Boy oh Boy

  2. Profile photo of Dwight Haas  Dwight Says:

    John,
    An interesting thing is this thing called “knowledge”, we can have it, but still not have it. We can dig into it the scriptures, but not understand God and/or Jesus.
    We can read between the lines, like the Pharisees did, but totally miss the lines themselves,
    We can argue that people shouldn’t smoke, due to it harming the body, the Temple, but misunderstand that God was concerned with things that were sinful (harlotry) harming the spiritual man, and at the same time disregarding junk food, sodas, etc. as being harmful to the body. God was really not concerned with harm to the body and if so, then why tell people that if their eye leads them to sin then to pluck it out. Or that exercise profits a man little.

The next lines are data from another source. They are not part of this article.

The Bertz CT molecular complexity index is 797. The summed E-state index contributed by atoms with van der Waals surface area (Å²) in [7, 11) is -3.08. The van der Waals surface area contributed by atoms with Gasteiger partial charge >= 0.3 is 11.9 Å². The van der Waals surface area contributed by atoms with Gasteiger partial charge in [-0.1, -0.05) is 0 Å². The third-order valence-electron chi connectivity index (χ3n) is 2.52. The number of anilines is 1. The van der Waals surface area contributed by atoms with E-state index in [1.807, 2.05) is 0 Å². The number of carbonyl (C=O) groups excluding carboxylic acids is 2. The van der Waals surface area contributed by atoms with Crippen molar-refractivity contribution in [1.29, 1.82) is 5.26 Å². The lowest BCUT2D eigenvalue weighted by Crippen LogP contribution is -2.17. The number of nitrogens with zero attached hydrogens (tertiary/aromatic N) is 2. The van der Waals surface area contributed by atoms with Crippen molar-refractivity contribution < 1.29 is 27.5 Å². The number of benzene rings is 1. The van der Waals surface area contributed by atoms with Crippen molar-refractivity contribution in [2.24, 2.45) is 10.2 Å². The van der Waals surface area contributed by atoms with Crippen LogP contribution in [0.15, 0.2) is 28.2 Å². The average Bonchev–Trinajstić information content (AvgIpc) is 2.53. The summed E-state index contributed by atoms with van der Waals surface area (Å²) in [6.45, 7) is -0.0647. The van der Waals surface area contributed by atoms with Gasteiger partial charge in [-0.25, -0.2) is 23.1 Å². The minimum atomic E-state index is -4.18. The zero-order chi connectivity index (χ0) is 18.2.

God is concerned with the spiritual part of man, because the physical will pass away.
    Now God doesn’t want us to purposely harm ourselves and God doesn’t want us to purposely harm others…spiritually, by flaunting our liberty.
    Which is what I Cor.8 is about.
    We are to have the same compassion on others who are weak that God has on us who are weak, even when we don’t see our own weaknesses.
    God Bless

  3.   Sue Bradley Says:

    I wanted to let you know that my husband and I worshipped at the Colonial Heights church when your Mom and Dad ministered there! What a joy when I heard you quoted in church this morning! I thought, “Could this possibly be Mark and Lois Hicks son? With great joy, I remember your parents! They were a blessing to Leonard and me! We had just married and Leonard was stationed at Fort Lee in Petersburg, Va. There were several young couples and were such a close church family! Bob and Joyce Warren , Bub and Paula Hill were also there, among the young couples! We have kept in touch pretty much since our time there! What a wonderful memory I have of your Dad and Mom! I also typed church bulletin! So glad to find you on Google!